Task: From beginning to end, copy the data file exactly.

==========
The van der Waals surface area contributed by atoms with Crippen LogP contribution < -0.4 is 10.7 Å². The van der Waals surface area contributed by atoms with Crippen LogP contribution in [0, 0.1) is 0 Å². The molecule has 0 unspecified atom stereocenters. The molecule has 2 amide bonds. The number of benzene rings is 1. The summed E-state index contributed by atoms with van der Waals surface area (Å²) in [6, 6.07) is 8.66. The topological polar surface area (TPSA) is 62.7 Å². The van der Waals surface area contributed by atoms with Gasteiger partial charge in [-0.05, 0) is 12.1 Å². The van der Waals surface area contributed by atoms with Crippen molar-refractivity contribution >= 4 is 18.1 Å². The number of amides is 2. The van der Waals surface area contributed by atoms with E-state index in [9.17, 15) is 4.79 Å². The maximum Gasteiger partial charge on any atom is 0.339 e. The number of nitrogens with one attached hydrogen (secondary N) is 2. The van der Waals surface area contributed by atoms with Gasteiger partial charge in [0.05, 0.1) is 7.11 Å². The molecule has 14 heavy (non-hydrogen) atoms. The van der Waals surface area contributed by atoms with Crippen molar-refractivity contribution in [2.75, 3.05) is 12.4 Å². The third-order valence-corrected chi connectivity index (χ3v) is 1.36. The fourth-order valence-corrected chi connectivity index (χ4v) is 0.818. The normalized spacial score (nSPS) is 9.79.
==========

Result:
The van der Waals surface area contributed by atoms with Crippen LogP contribution < -0.4 is 10.7 Å². The van der Waals surface area contributed by atoms with Crippen LogP contribution in [0, 0.1) is 0 Å². The molecule has 0 unspecified atom stereocenters. The molecule has 2 amide bonds. The number of benzene rings is 1. The summed E-state index contributed by atoms with van der Waals surface area (Å²) in [6, 6.07) is 8.66. The topological polar surface area (TPSA) is 62.7 Å². The van der Waals surface area contributed by atoms with Gasteiger partial charge in [-0.05, 0) is 12.1 Å². The van der Waals surface area contributed by atoms with Crippen molar-refractivity contribution >= 4 is 18.1 Å². The number of amides is 2. The van der Waals surface area contributed by atoms with E-state index in [9.17, 15) is 4.79 Å². The maximum Gasteiger partial charge on any atom is 0.339 e. The number of nitrogens with one attached hydrogen (secondary N) is 2. The van der Waals surface area contributed by atoms with Gasteiger partial charge in [0.05, 0.1) is 7.11 Å². The molecule has 14 heavy (non-hydrogen) atoms. The van der Waals surface area contributed by atoms with Crippen molar-refractivity contribution in [2.75, 3.05) is 12.4 Å². The third-order valence-corrected chi connectivity index (χ3v) is 1.36. The fourth-order valence-corrected chi connectivity index (χ4v) is 0.818. The normalized spacial score (nSPS) is 9.79.